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How Do We Get More Diversity in Green Building and Home Performance?

 

diversity in home performance building science green women minoritiesI'm a white male. I know, I know. You saw my name and thought I was woman. It's not the first time that's happened. My 10th grade biology teacher refused to believe that I was Allison Bailes on the first day of class when she called roll. It wasn't until a friend of mine confirmed it for her that she accepted the reality that Allison is a name that could actually be given to a male.

Despite my inclusion in Who's Who of American Women, The Millenium Edition, the fact remains I'm male and I'm white. So are the majority of the folks who work in this industry. I don't apologize for being a white male or working in this field. I had no say in the former, and I'm doing what I love, which is what I think everyone would do.

I'd love to see more women and more diversity in general, though. We all think differently, and the kind of genetic, cultural, and ethnic backgrounds we come from has a big influence on how we approach problems. It's the melting pot of ideas that can help us solve a lot of the problems we face in the world, and I believe that energy is one of the biggest.

I got to thinking about this recently as I was looking through the Energy Vanguard Blog and seeing nothing but white males in the photos. I haven't done adiversity in home performance building science green women minorities training class good enough job of including women and minorities here, and I want that to change. When I show photos of our HERS rater classes, there's not much diversity because our classes haven't been diverse. In the spirit of being open with our numbers again, I'll tell you that in the 8 classes we've taught, only 7% of our students have been women and only 7% have been minorities.

The field of green building and home performance has a lot of great folks involved, including some very influential women. A few whom I know are:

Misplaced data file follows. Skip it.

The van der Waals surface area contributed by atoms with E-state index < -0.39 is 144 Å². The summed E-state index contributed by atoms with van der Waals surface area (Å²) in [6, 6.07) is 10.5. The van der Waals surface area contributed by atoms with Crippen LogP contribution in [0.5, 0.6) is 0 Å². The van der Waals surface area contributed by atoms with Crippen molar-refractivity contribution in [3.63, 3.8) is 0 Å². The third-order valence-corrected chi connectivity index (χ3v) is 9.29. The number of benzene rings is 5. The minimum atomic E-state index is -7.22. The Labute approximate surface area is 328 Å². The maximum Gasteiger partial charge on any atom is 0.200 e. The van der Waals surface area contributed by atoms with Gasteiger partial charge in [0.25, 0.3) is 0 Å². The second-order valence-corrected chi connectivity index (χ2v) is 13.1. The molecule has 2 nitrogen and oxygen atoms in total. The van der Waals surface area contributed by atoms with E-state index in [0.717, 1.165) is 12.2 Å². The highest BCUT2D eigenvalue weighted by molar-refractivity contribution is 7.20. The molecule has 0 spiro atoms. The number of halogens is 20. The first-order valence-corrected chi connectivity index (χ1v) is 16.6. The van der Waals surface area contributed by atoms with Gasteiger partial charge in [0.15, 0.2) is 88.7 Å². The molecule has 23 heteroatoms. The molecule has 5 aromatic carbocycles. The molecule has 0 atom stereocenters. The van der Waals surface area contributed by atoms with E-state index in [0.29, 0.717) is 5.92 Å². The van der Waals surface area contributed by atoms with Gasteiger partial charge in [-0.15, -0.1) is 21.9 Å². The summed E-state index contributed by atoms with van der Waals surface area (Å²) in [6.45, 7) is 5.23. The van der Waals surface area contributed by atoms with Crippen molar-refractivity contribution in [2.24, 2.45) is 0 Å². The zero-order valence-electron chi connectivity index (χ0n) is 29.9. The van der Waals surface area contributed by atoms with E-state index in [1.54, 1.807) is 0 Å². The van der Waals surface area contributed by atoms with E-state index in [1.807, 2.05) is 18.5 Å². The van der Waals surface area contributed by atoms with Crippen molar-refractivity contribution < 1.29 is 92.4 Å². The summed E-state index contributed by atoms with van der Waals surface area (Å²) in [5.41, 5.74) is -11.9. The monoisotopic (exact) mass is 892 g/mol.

• Amanda Evans, who's done an amazing job at helping to build the New Mexico EnergySmart Academy in Santa Fe
  • Linda Wigington, the founder of Affordable Comfort, which puts on one of the best national conferences in our industry, and a passionate advocate for deep energy retrofits
  • Tamasin Sterner (photo at right), who'sTamasin Sterner Pure Energy Coach women in home performance been doing and teaching home performance for 25 years and won the 2011 BPI Tony Woods Award

At Affordable Comfort's national conference earlier this year, a new initiative called Women in Home Performance got its start. I heartily support efforts like this. We all benefit from diversity, so let's do what we can to get more of it. For my part, I'll work harder to make the Energy Vanguard Blog more inclusive, something I haven't really paid enough attention to up till now.

What are your thoughts?

 

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Comments

I'd like to point out the Passive House movement in both the USA and New Zealand is being led by women (in my opinion anyway).
Posted @ Monday, October 29, 2012 8:57 AM by Jason Quinn
Allison, be sure to add Vera Wang to your list of blogs and contacts ... she may have some thoughts and ideas for you as well.
Posted @ Monday, October 29, 2012 9:28 AM by Joe Wilson
Good grief, I meant to say Vera Novak!  
 
 
 
Sorry, Vera: 
 
 
 
http://www.ecobuildtrends.com/
Posted @ Monday, October 29, 2012 9:36 AM by Joe Wilson
Justin Q.: I didn't know about New Zealand, but I do know about Katrin Klingenberg, the driving force behind Passive House Institute of the US (PHIUS). 
 
Joe W.: Thanks for clearing that up. I was racking my brain trying to figure out your angle on Vera Wang. (Green built wedding dresses?) I just checked out Vera Novak's blog, and I hadn't heard of her before, so thanks. 
 
Posted @ Monday, October 29, 2012 9:48 AM by Allison Bailes